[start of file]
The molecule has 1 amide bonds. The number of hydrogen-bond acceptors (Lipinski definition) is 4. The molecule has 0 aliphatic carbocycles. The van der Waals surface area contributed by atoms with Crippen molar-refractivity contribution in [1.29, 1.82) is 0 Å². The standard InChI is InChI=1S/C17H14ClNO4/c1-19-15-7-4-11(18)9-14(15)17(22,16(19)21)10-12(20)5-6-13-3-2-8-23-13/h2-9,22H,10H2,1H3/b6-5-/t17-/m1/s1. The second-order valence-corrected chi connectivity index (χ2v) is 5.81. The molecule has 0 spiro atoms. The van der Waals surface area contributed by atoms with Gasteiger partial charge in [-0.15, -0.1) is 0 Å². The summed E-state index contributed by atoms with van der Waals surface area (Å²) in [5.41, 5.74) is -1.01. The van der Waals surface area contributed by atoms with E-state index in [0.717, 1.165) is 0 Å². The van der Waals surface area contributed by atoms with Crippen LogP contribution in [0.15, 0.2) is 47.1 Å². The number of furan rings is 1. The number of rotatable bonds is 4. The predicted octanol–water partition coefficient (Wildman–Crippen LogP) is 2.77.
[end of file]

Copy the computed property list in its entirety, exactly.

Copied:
The molecule has 1 amide bonds. The number of hydrogen-bond acceptors (Lipinski definition) is 4. The molecule has 0 aliphatic carbocycles. The van der Waals surface area contributed by atoms with Crippen molar-refractivity contribution in [1.29, 1.82) is 0 Å². The standard InChI is InChI=1S/C17H14ClNO4/c1-19-15-7-4-11(18)9-14(15)17(22,16(19)21)10-12(20)5-6-13-3-2-8-23-13/h2-9,22H,10H2,1H3/b6-5-/t17-/m1/s1. The second-order valence-corrected chi connectivity index (χ2v) is 5.81. The molecule has 0 spiro atoms. The van der Waals surface area contributed by atoms with Gasteiger partial charge in [-0.15, -0.1) is 0 Å². The summed E-state index contributed by atoms with van der Waals surface area (Å²) in [5.41, 5.74) is -1.01. The van der Waals surface area contributed by atoms with E-state index in [0.717, 1.165) is 0 Å². The van der Waals surface area contributed by atoms with Crippen LogP contribution in [0.15, 0.2) is 47.1 Å². The number of furan rings is 1. The number of rotatable bonds is 4. The predicted octanol–water partition coefficient (Wildman–Crippen LogP) is 2.77.